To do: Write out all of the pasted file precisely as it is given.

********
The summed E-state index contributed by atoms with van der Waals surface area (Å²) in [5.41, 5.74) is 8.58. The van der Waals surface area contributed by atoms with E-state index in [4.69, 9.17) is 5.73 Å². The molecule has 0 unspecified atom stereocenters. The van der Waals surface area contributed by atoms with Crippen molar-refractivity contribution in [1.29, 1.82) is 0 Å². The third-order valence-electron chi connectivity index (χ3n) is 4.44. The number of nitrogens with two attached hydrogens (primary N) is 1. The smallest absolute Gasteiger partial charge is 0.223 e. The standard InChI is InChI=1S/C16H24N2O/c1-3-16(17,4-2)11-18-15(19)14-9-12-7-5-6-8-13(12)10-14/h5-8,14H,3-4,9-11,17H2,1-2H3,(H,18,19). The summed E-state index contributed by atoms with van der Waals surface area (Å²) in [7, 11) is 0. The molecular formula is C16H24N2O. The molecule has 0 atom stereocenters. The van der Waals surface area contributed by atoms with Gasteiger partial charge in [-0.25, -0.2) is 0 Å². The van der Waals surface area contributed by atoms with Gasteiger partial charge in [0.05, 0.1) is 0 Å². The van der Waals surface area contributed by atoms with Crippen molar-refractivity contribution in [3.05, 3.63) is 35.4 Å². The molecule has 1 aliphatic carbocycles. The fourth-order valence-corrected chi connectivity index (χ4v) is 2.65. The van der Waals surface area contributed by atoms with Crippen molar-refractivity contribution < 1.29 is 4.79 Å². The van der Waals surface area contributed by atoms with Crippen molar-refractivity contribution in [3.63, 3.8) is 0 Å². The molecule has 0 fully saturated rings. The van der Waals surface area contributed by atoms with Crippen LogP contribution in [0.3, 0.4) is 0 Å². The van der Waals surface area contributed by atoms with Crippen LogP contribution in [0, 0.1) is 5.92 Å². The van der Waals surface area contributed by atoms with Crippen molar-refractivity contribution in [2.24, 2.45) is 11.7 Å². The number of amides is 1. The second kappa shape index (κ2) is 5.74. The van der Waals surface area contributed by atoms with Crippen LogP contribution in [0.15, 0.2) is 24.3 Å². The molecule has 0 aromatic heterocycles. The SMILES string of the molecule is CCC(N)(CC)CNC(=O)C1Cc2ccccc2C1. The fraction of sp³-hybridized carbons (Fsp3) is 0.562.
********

The summed E-state index contributed by atoms with van der Waals surface area (Å²) in [5.41, 5.74) is 8.58. The van der Waals surface area contributed by atoms with E-state index in [4.69, 9.17) is 5.73 Å². The molecule has 0 unspecified atom stereocenters. The van der Waals surface area contributed by atoms with Crippen molar-refractivity contribution in [1.29, 1.82) is 0 Å². The third-order valence-electron chi connectivity index (χ3n) is 4.44. The number of nitrogens with two attached hydrogens (primary N) is 1. The smallest absolute Gasteiger partial charge is 0.223 e. The standard InChI is InChI=1S/C16H24N2O/c1-3-16(17,4-2)11-18-15(19)14-9-12-7-5-6-8-13(12)10-14/h5-8,14H,3-4,9-11,17H2,1-2H3,(H,18,19). The summed E-state index contributed by atoms with van der Waals surface area (Å²) in [7, 11) is 0. The molecular formula is C16H24N2O. The molecule has 0 atom stereocenters. The van der Waals surface area contributed by atoms with Gasteiger partial charge in [-0.25, -0.2) is 0 Å². The van der Waals surface area contributed by atoms with Gasteiger partial charge in [0.05, 0.1) is 0 Å². The van der Waals surface area contributed by atoms with Crippen molar-refractivity contribution in [3.05, 3.63) is 35.4 Å². The molecule has 1 aliphatic carbocycles. The fourth-order valence-corrected chi connectivity index (χ4v) is 2.65. The van der Waals surface area contributed by atoms with Crippen molar-refractivity contribution < 1.29 is 4.79 Å². The van der Waals surface area contributed by atoms with Crippen molar-refractivity contribution in [3.63, 3.8) is 0 Å². The molecule has 0 fully saturated rings. The van der Waals surface area contributed by atoms with Crippen LogP contribution in [0.3, 0.4) is 0 Å². The van der Waals surface area contributed by atoms with Crippen LogP contribution in [0, 0.1) is 5.92 Å². The van der Waals surface area contributed by atoms with Crippen molar-refractivity contribution in [2.24, 2.45) is 11.7 Å². The number of amides is 1. The second kappa shape index (κ2) is 5.74. The van der Waals surface area contributed by atoms with Crippen LogP contribution in [0.15, 0.2) is 24.3 Å². The molecule has 0 aromatic heterocycles. The SMILES string of the molecule is CCC(N)(CC)CNC(=O)C1Cc2ccccc2C1. The fraction of sp³-hybridized carbons (Fsp3) is 0.562.